That will be, as they’re towards the end of their lives, they will have access to all of that, and they also forage for things like earthworms, which do make up a percentage of their diet. So across the board, they’ve got a really great balanced diet and they couldn’t be happier. The welfare of our animals is the most important thing to me.
If you’ve got animals, you are 100% responsible for 100% of their needs. And it’s my responsibility to ensure that the life they live while in my care is as good as it can possibly be. And I can assure you that our pigs are in pig heaven for the time that they are alive. It’s really important to me. I understand completely the case for veganism when you’re talking about factory farming, and there are lots of ethical cases you can make against eating meat from the supermarket, and I agree with all of them.
My main feeling is that animals should have a net positive life. That is that we’re going to be breeding, slaughtering, and eating animals that are going to have a life that was worth living. It was better for them to have come into existence and spent that time having a great life and then have a humane slaughter than to have not have existed at all.
That’s my feeling. I understand that this will jar with some people, but I’m guessing most of the people who feel that way probably won’t be listening this deep into the episode anyway, but this is just a way for me to share my opinions on it.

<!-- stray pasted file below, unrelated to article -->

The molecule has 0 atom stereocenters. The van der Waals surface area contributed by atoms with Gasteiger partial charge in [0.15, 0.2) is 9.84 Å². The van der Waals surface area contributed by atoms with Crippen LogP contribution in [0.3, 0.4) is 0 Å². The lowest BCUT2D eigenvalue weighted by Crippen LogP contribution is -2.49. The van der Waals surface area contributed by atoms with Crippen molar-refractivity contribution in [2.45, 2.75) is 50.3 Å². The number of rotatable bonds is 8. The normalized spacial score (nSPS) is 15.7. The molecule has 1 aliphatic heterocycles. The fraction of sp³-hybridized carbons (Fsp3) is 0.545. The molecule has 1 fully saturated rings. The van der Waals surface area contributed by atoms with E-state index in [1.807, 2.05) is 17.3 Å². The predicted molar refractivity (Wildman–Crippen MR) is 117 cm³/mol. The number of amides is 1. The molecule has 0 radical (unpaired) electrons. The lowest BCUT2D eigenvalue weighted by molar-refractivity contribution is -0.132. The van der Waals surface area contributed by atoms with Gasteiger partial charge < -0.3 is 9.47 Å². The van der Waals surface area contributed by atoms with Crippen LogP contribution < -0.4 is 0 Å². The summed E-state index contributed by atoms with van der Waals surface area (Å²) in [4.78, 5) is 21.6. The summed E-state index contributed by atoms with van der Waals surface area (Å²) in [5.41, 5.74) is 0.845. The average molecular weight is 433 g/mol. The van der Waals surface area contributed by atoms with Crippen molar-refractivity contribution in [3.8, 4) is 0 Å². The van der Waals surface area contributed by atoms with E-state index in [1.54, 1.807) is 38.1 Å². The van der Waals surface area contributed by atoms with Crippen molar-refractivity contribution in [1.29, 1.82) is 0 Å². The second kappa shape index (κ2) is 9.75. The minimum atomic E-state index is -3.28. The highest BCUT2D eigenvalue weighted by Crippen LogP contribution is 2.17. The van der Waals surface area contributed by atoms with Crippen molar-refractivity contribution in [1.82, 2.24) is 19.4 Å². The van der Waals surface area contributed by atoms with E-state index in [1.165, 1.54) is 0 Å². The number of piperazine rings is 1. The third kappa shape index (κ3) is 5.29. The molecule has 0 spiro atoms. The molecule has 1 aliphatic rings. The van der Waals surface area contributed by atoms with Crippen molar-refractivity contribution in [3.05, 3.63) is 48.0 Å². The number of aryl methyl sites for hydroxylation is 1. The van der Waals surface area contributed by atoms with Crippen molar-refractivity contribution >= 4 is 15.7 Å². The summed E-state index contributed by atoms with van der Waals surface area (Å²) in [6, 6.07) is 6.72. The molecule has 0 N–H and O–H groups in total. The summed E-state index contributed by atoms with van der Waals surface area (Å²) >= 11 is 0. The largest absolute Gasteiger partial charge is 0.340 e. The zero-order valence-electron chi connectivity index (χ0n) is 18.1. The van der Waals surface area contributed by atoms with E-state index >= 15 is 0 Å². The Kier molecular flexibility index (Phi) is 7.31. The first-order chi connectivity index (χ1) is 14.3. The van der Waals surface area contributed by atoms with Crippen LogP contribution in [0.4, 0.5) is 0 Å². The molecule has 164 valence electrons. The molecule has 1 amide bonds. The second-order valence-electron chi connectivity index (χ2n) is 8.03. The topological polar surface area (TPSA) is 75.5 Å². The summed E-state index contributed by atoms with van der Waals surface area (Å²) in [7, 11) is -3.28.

So that’s feeding pigs.
Breeding pigs is the next thing.
If you’re going to breed your own pigs, they will have several litters a year.
It’s very, very easy to become overwhelmed with pigs. If you’re going to keep your own breeding pigs, unless you’ve got a plan for having maybe 20 piglets a year, then you’re going to want to separate the boar from the sow. And again, what we’re going to do if we go down this route is we’re going to run electric wire within the wood, and we’re basically going to separate the wood into two sections, and one will be for the boar and the other will be for the sow.
I don’t know if that’s going to be a working plan, if that’s going to be suitable, I need to do a bit more research on that, but I definitely will need to separate the boar from the sows. We can’t just have them running free or we’ll just have too many piglets.